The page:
Mars rover finds traces of carbon
San Francisco , December 4, 2012
Nasa's Mars rover Curiosity, dispatched to look for the chemical ingredients and environments for microbial life, has found hints of carbon, though whether this building block for life on Earth has played a similar role on Mars is unknown, scientists said.
"Just finding carbon somewhere doesn't mean that it has anything to do with life, or the finding of a habitable environment," lead scientist John Grotzinger, with the California Institute of Technology, told reporters at the American Geophysical Union conference in San Francisco.
"If you have organic carbon and you don't have any water, you don't have a habitable environment," he said.
Even with carbon and water, life needs other chemicals, such as sulfur, oxygen, phosphorous and nitrogen, to form and evolve.
"It's not unexpected that this sand pile would not be rich in organics. It's been exposed to the harsh Martian environment," added planetary scientist Paul Mahaffy, with Nasa's Goddard Space Flight Center in Greenbelt, Maryland.
"It's really going to be an exciting hunt over the course of this mission to find early environments that might be protected from this surface Mars environment and see what we can add to the carbon story," Mahaffy said.
The rover, which in August touched down on the floor of a 93-mile wide (150-km) impact crater near the Martian equator, has already turned up evidence that its landing site was once covered in water.
Scientists do not know if the carbon compounds in the soil are contamination from Earth, arrived on the surface of Mars via comets or asteroids, or, if they are indigenous, whether they came from geological or biological activities on Mars.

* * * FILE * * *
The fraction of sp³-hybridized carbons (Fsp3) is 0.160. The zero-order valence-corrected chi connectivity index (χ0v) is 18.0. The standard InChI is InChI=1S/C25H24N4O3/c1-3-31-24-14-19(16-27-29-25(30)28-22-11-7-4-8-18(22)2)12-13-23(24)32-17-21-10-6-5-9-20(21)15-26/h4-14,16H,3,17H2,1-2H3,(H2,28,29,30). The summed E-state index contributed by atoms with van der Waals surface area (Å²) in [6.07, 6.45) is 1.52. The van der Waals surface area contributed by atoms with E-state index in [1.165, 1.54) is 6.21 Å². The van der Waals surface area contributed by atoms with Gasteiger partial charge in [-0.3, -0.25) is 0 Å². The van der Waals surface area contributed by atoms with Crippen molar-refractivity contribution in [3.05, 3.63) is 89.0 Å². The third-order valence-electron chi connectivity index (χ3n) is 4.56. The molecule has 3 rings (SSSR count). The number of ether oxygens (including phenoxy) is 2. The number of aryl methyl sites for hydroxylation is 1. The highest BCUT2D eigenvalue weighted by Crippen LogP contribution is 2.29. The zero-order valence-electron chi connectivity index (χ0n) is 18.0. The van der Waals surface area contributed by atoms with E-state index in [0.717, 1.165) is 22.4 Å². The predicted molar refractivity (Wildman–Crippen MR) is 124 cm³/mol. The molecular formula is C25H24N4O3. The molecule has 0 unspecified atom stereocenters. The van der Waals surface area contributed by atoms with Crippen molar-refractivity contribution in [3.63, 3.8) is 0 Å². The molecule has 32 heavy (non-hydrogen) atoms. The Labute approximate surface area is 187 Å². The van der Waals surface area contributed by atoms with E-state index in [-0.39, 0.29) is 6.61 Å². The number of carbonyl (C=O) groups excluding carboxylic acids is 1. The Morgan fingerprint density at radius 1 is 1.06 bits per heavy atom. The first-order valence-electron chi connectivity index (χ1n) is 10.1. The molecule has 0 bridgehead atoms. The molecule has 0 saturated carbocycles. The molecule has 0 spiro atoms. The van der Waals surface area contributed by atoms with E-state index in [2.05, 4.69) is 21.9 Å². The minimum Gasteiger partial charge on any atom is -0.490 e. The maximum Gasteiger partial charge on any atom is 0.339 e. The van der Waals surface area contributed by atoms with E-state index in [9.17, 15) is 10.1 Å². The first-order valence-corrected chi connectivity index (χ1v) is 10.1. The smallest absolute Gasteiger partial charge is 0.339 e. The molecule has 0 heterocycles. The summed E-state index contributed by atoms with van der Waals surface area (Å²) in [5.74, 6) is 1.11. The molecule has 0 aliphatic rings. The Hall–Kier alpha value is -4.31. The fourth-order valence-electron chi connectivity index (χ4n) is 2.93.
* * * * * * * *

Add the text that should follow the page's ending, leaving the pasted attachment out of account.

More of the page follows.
"It tells us that we have a lead into a measurement of one of the important ingredients that adds to a habitable environment," Grotzinger said. "We still have a lot of work to do to qualify and characterize what it is."
The rover is expected to reach a richer slice of Martian history next year when it begins examining layers of sediment in a mountain rising from the floor of the crater.
"We're starting to find the spices that make a stew tasty. There are the basic ingredients that you expect to be there, but it's how you combine them and the minor ingredients that really turn out to be interesting," he said.
"What this mission is about is integrated science," Grotzinger added. "There is not going to be one single moment where we all stand up and on the basis of a single measurement have a hallelujah moment."
The rover also carries a radiation detector, intended to help Nasa figure out how much and what type of shielding would be needed for future planned human missions to Mars, a long-term goal of the US space program. - Reuters
More INTERNATIONAL NEWS Stories
- No sign of missing plane; Malaysia probes false passports
- Two Europeans not on board 'missing' Malaysian jet
- China draws red line on North Korea
- Saudi sentences three to death for 2003 bombing
- First bitcoin machine opens in UK
- US sanctions will boomerang, warns Russia
- China plans $50bn bank to fund projects
- Sony to sell Tokyo 'birthplace'
- Obama orders sanctions over Russian moves
- Crimea parliament votes to join Russia
- Arab League to be revamped
- 'Upskirting' is legal: Massachusetts court
- Singapore probes 'unnatural' death of bitcoin trader
- Onus on world powers for Syria war crimes: UN
- US, Russia set for talks on Ukraine crisis
- Brent oil drops below $109
- Services outshine manufacturing, pushing up jobs
- Bitcoin bank shut down after hacker attack
- India to kick off world's biggest poll on April 7
- China signals focus on reforms
- Hundreds ready for bitcoin exchange class action
- Space taxi, Jupiter mission in Obama budget
- Putin: Use of force last resort in Ukraine
- Powers to boost Lebanese military, economy
- Egypt bans Hamas activities in Egypt
- Putin ends army exercise, markets rally
- Russia has violated international law: Obama
- Russian markets hit as Putin tightens grip on Crimea
- Iran nuclear deal 'being implemented as planned'
- Global factory growth stumbles as demand falters